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Business expectations survey blows government's confidence rhetoric out of the water

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^ Media Release Hon Gareth Evans QC MR Deputy Leader of the Opposition and Shadow Treasurer

Business Expectations Survey Blows Government's Confidence Rhetoric Out of the Water

Today's Business Expectations Survey from the ABS blows out of the water the Government's claims that the Budget would boost confidence.

This is the survey which was described by a senior Treasury official in Senate Estimates last week as "technically the best" of the business surveys.

The Business Expectations Survey shows that firms expect to increase their sales of goods and services by 1.6 per cent in the December quarter. But this is a time when sales should be going through the roof ahead of Christmas.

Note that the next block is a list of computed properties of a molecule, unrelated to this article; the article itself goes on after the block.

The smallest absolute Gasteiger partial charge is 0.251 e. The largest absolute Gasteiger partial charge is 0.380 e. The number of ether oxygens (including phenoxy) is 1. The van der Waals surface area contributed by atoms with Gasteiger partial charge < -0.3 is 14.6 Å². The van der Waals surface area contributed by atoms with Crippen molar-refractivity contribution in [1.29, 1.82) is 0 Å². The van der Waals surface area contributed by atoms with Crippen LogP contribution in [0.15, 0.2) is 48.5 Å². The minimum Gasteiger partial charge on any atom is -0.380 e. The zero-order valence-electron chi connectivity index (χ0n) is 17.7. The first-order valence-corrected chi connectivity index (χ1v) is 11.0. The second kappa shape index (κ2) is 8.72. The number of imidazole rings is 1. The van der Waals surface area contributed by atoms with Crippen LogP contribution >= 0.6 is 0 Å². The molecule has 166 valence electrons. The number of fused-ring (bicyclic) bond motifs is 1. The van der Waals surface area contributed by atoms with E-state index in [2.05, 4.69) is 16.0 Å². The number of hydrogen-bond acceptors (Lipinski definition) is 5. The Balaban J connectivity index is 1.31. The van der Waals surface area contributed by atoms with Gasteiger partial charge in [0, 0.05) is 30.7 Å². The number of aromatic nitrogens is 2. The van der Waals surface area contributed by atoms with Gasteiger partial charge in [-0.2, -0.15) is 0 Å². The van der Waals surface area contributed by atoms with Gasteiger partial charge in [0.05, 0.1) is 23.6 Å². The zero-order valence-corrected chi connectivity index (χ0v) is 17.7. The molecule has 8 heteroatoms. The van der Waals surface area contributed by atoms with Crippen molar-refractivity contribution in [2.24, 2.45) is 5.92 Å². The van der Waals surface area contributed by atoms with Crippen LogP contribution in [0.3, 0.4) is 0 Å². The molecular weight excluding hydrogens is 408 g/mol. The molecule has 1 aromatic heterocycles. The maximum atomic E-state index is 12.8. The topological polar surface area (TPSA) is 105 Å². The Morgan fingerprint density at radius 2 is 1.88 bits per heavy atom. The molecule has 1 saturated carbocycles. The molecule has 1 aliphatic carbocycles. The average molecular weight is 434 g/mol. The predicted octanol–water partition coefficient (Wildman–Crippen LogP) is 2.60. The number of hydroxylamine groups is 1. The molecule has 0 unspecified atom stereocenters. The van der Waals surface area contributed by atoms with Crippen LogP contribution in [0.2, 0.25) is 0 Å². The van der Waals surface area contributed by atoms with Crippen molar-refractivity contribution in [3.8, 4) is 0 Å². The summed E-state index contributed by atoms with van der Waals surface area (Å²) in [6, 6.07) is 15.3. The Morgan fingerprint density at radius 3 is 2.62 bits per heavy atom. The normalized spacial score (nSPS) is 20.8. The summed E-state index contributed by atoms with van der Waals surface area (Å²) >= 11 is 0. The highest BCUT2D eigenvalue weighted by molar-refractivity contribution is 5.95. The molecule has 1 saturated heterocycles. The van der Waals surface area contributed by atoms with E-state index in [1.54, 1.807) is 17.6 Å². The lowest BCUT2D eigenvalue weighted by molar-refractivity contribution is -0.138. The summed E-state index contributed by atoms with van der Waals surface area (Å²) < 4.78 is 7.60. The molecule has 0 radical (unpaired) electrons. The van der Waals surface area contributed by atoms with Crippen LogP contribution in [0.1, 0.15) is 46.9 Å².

It is the worst December result since this survey commenced in 1993.

The survey throws considerable doubt on the Government's hopes for a 14 per cent increase in business investment this year. Capital expenditure is expected to rise by just 2.6 per cent in the December quarter - the worst December result since 1993.

This enormously disappointing result is consistent with the trend decline in capital imports recorded since the Coalition came to office.

Looking ahead, the medium term picture is just as bleak as the short term. Medium term expectations of sales of goods and services continue to decline, as they have ever since the Coalition took office. Medium term profit expectations are also down.

The most discouraging thing about these figures is they come at a time when business expectations should be soaring following the interest rate cut in late July.

The survey was conducted after the cut in interest rates and overlapped the release of the 1996 Budget on 20 August.

Mr Costello's claim that a surge in business and consumer confidence will offset the effects of savage cuts to government services is set to go down as one of the most cruel confidence tricks in Australian political history.

The victims will be ordinary Australian families who need greater job security, and unemployed people who desperately need jobs.

25 September 1996